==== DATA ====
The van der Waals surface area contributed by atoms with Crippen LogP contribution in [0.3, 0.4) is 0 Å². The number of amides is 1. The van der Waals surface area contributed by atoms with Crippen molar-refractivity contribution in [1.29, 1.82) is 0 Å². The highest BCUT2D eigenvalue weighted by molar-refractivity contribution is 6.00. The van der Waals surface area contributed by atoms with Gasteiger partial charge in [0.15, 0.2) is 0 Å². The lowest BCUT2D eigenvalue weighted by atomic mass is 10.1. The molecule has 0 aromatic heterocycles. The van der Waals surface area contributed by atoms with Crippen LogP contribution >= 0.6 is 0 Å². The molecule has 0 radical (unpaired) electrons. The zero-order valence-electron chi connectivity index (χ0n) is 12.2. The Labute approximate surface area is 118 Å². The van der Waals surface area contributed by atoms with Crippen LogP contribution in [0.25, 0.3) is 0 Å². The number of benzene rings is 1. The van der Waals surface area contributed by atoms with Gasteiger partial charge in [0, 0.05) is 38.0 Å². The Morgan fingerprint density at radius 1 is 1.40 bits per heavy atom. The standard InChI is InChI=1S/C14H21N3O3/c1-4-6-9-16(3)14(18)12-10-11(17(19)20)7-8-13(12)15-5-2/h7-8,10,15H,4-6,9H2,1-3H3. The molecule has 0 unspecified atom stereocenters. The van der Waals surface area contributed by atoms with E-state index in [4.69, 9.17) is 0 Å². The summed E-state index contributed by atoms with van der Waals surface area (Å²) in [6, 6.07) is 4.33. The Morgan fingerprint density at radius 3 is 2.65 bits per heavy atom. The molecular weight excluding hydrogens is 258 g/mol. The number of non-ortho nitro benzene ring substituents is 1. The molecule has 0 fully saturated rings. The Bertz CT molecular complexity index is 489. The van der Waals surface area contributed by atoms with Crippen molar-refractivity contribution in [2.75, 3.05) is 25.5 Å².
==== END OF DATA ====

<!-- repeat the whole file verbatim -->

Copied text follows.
The van der Waals surface area contributed by atoms with Crippen LogP contribution in [0.3, 0.4) is 0 Å². The number of amides is 1. The van der Waals surface area contributed by atoms with Crippen molar-refractivity contribution in [1.29, 1.82) is 0 Å². The highest BCUT2D eigenvalue weighted by molar-refractivity contribution is 6.00. The van der Waals surface area contributed by atoms with Gasteiger partial charge in [0.15, 0.2) is 0 Å². The lowest BCUT2D eigenvalue weighted by atomic mass is 10.1. The molecule has 0 aromatic heterocycles. The van der Waals surface area contributed by atoms with Crippen LogP contribution >= 0.6 is 0 Å². The molecule has 0 radical (unpaired) electrons. The zero-order valence-electron chi connectivity index (χ0n) is 12.2. The Labute approximate surface area is 118 Å². The van der Waals surface area contributed by atoms with Crippen LogP contribution in [0.25, 0.3) is 0 Å². The number of benzene rings is 1. The van der Waals surface area contributed by atoms with Gasteiger partial charge in [0, 0.05) is 38.0 Å². The Morgan fingerprint density at radius 1 is 1.40 bits per heavy atom. The standard InChI is InChI=1S/C14H21N3O3/c1-4-6-9-16(3)14(18)12-10-11(17(19)20)7-8-13(12)15-5-2/h7-8,10,15H,4-6,9H2,1-3H3. The molecule has 0 unspecified atom stereocenters. The van der Waals surface area contributed by atoms with E-state index in [4.69, 9.17) is 0 Å². The summed E-state index contributed by atoms with van der Waals surface area (Å²) in [6, 6.07) is 4.33. The Morgan fingerprint density at radius 3 is 2.65 bits per heavy atom. The molecular weight excluding hydrogens is 258 g/mol. The number of non-ortho nitro benzene ring substituents is 1. The molecule has 0 fully saturated rings. The Bertz CT molecular complexity index is 489. The van der Waals surface area contributed by atoms with Crippen molar-refractivity contribution in [2.75, 3.05) is 25.5 Å².